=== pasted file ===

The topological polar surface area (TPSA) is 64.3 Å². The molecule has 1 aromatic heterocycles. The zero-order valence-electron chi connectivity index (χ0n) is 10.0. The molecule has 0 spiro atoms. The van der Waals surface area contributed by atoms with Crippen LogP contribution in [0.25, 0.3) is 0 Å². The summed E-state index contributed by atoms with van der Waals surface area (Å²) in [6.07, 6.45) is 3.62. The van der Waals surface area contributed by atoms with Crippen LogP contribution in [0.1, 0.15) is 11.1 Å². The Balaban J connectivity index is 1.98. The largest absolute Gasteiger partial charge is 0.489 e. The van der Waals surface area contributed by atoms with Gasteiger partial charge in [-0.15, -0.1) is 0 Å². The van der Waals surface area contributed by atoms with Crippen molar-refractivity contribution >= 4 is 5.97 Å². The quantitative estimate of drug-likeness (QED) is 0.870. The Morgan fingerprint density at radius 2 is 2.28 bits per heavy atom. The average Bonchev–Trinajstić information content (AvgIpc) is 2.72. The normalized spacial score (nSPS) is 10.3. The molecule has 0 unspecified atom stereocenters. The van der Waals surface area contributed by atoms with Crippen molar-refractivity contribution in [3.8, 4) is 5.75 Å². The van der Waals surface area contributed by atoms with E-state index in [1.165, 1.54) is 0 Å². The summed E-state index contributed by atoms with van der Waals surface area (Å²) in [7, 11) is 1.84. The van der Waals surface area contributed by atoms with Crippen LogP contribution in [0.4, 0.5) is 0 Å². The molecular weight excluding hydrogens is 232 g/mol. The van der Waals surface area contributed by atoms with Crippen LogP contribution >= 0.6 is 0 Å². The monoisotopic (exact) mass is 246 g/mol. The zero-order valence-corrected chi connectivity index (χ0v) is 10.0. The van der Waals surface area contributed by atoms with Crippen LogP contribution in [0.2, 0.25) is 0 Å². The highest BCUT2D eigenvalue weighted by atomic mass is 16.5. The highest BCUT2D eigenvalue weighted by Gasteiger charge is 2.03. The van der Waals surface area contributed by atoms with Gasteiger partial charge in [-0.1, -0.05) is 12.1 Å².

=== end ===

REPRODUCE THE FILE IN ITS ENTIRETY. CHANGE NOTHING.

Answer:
The topological polar surface area (TPSA) is 64.3 Å². The molecule has 1 aromatic heterocycles. The zero-order valence-electron chi connectivity index (χ0n) is 10.0. The molecule has 0 spiro atoms. The van der Waals surface area contributed by atoms with Crippen LogP contribution in [0.25, 0.3) is 0 Å². The summed E-state index contributed by atoms with van der Waals surface area (Å²) in [6.07, 6.45) is 3.62. The van der Waals surface area contributed by atoms with Crippen LogP contribution in [0.1, 0.15) is 11.1 Å². The Balaban J connectivity index is 1.98. The largest absolute Gasteiger partial charge is 0.489 e. The van der Waals surface area contributed by atoms with Gasteiger partial charge in [-0.15, -0.1) is 0 Å². The van der Waals surface area contributed by atoms with Crippen molar-refractivity contribution >= 4 is 5.97 Å². The quantitative estimate of drug-likeness (QED) is 0.870. The Morgan fingerprint density at radius 2 is 2.28 bits per heavy atom. The average Bonchev–Trinajstić information content (AvgIpc) is 2.72. The normalized spacial score (nSPS) is 10.3. The molecule has 0 unspecified atom stereocenters. The van der Waals surface area contributed by atoms with Crippen molar-refractivity contribution in [3.8, 4) is 5.75 Å². The van der Waals surface area contributed by atoms with E-state index in [1.165, 1.54) is 0 Å². The summed E-state index contributed by atoms with van der Waals surface area (Å²) in [7, 11) is 1.84. The van der Waals surface area contributed by atoms with Crippen LogP contribution in [0.4, 0.5) is 0 Å². The molecular weight excluding hydrogens is 232 g/mol. The van der Waals surface area contributed by atoms with Crippen LogP contribution >= 0.6 is 0 Å². The monoisotopic (exact) mass is 246 g/mol. The zero-order valence-corrected chi connectivity index (χ0v) is 10.0. The van der Waals surface area contributed by atoms with Crippen LogP contribution in [0.2, 0.25) is 0 Å². The highest BCUT2D eigenvalue weighted by atomic mass is 16.5. The highest BCUT2D eigenvalue weighted by Gasteiger charge is 2.03. The van der Waals surface area contributed by atoms with Gasteiger partial charge in [-0.1, -0.05) is 12.1 Å².